OAKLAND – The Warriors, to a man, say they don’t care to chase their six-month-old NBA record of 73 wins in a season, and that this season, though neck-deep in hype, is about the singular goal of winning a championship.
Truth is this team is rebuilt to smash records, particularly scoring records. Assuming health, the Warriors are bound to threaten such records as points per game to points in a quarter/half/game to, most assuredly, 3-pointers in a game and season.
The Warriors led the league in scoring average in each of the past two seasons, and now they’ve added four-time scoring champion Kevin Durant to a squad with 3-point king and reigning scoring champ Stephen Curry and sharpshooter Klay Thompson, who can pile up points as fast as anyone – including Durant and Curry.
Veteran power forward David West, whose NBA odometer is approaching 1,000 games, concedes the probability of the Warriors putting up crazy numbers.
Is it crazy, then, to think they could score 150 points in a regulation game?
“I don’t think so,” West told CSNBayArea.com after a long, hearty laugh.
West paused and pondered and raised his eyebrows. And he started grinning.
“I’m not going to say it’s outside the realm of possibility,” he said. “The NBA is a mental game. So on the right night, if the other team is not mentally into it, hey..."
Asked minutes later if the Warriors might ring up a few 140-point games, Thompson went a step further.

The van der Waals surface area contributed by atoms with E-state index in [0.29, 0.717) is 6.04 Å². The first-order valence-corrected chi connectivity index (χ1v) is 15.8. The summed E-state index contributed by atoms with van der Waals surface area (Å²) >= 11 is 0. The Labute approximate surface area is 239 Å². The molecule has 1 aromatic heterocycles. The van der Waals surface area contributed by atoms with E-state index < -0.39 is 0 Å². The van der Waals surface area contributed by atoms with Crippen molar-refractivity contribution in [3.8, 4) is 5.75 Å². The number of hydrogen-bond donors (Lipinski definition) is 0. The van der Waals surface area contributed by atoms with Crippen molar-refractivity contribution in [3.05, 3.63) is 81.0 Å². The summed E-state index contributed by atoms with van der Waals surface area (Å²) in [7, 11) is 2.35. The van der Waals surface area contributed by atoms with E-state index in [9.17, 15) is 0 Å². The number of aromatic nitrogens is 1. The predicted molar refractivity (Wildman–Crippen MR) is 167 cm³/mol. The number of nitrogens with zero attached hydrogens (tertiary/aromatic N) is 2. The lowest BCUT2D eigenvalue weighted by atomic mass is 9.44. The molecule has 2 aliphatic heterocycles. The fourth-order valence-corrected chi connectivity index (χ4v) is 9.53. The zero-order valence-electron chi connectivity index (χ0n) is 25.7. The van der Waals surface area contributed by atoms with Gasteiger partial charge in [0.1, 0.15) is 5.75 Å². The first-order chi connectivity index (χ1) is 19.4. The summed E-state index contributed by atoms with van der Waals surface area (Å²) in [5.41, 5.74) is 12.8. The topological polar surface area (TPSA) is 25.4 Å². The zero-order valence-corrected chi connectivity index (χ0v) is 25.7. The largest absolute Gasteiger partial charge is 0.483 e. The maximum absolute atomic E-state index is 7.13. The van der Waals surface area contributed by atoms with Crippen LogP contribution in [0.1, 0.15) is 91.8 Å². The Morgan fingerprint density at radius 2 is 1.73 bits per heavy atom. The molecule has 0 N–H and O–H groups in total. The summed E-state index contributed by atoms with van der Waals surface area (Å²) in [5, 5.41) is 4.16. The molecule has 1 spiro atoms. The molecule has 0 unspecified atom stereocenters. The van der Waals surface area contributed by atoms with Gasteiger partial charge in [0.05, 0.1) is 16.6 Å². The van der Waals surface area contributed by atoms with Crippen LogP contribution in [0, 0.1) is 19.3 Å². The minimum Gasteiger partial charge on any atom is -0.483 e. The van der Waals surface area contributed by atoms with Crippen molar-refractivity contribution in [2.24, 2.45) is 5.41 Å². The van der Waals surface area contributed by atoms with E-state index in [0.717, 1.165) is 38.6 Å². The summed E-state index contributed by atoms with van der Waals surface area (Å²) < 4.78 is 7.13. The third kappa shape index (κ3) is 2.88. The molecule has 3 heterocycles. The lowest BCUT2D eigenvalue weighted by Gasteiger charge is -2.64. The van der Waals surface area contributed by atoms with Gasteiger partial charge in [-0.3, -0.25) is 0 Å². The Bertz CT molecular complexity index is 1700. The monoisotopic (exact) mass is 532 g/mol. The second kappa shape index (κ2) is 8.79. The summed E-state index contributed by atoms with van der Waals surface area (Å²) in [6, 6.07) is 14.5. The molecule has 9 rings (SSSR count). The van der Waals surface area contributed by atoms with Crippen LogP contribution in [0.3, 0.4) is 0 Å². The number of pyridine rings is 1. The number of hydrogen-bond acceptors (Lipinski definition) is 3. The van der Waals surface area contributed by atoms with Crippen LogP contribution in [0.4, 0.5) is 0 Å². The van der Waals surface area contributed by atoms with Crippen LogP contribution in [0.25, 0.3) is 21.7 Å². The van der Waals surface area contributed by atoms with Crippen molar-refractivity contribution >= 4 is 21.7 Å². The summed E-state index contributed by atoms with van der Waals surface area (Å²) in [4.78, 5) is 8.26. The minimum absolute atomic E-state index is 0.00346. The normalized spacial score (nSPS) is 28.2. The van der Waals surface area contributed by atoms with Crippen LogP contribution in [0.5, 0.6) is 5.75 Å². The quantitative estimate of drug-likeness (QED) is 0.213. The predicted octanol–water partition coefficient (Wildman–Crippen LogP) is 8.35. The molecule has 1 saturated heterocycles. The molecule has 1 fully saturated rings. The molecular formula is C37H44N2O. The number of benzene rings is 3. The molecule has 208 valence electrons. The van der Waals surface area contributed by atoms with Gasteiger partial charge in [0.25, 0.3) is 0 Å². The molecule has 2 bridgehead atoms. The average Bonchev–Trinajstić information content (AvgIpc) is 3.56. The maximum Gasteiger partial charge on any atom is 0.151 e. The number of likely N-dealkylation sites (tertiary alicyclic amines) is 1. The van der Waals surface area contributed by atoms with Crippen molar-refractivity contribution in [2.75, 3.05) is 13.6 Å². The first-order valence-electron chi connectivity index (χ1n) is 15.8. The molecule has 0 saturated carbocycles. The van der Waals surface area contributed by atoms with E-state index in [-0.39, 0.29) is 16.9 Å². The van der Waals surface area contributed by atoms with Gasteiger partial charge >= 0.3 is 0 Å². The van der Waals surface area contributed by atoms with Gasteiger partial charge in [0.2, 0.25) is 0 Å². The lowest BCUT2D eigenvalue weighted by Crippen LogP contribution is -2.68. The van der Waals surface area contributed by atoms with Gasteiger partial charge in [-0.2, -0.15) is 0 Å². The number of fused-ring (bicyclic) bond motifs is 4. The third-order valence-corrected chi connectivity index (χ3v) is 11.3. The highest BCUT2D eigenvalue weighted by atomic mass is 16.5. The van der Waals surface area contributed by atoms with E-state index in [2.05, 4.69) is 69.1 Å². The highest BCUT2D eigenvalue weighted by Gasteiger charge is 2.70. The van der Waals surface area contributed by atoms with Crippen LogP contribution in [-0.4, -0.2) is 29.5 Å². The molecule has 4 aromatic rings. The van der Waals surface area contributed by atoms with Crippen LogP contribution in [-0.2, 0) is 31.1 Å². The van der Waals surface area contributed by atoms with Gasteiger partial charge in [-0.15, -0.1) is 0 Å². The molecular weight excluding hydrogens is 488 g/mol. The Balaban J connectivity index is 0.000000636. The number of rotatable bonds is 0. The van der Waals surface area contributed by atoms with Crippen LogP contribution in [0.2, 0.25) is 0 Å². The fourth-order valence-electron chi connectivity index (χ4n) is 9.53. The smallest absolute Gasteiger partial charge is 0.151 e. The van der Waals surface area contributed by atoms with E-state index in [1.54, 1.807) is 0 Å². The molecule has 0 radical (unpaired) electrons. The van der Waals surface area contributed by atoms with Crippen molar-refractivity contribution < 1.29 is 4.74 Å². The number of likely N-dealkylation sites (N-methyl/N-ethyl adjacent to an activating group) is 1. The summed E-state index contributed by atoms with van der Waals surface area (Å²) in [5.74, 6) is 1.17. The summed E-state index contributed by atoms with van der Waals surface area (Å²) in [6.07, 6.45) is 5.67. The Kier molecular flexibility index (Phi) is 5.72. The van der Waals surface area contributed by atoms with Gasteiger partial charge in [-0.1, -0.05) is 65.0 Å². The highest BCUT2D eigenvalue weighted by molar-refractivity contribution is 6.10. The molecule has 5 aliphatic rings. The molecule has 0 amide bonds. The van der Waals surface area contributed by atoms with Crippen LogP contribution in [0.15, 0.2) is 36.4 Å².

“Maybe a couple 150 ones, too,” he said. "I remember how much Run TMC used to score ... We’ll see. We should have some of the higher scoring games in the league.”
The Warriors averaged 110 points per game in 2014-15 and last season pushed it to 114.9 – the highest since 1991-92, when under coach Don Nelson they set a franchise record at 118.7.
That franchise record is in deep trouble.
The Warriors made 883 3-pointers two years ago and came back last season to set an NBA record with 1,077 treys.
That league record is on notice.
The Warriors twice last season poured in 22 3-pointers in a game. The NBA record is 23, done twice, most recently by the 2012-13 Houston Rockets.
That league record won’t make it through the season.
If Curry and Thompson can combine for 678 3-pointers, as they did last season, the smart money is that the Curry-Thompson-Durant trio could approach 1,000.
Eight times last season, the Warriors made at least 20 treys. Draining 30, as preposterous as it sounds, is conceivable. They made 15 in a half last November in Phoenix, and that was when Durant was in Oklahoma City.
This Warriors team is the first legitimate threat to another record that has stood for 36 years. The 1981-82 Denver Nuggets are the most prolific offensive team in NBA history, scoring 126.5 points per game.
That record is hearing footsteps. And no team has averaged 120 a game since the Nuggets did it in 1984-85.
Coach Steve Kerr wants the Warriors to play fast as often as possible, just as Doug Moe implored his Denver teams to do in the 1980s. Those teams averaged 120 or more points four consecutive seasons and over nine seasons never dropped below 114.
Moe’s 1981-82 team made 40 3-pointers. Total. For the entire season. Kerr’s 2015-16 Warriors likely will exceed that amount in multiple two-game stretches this season.
So brace yourselves. The Warriors last season broke or tied seven league records. Though 73 wins may be safe, a few more records, including some of their own, are destined to fall.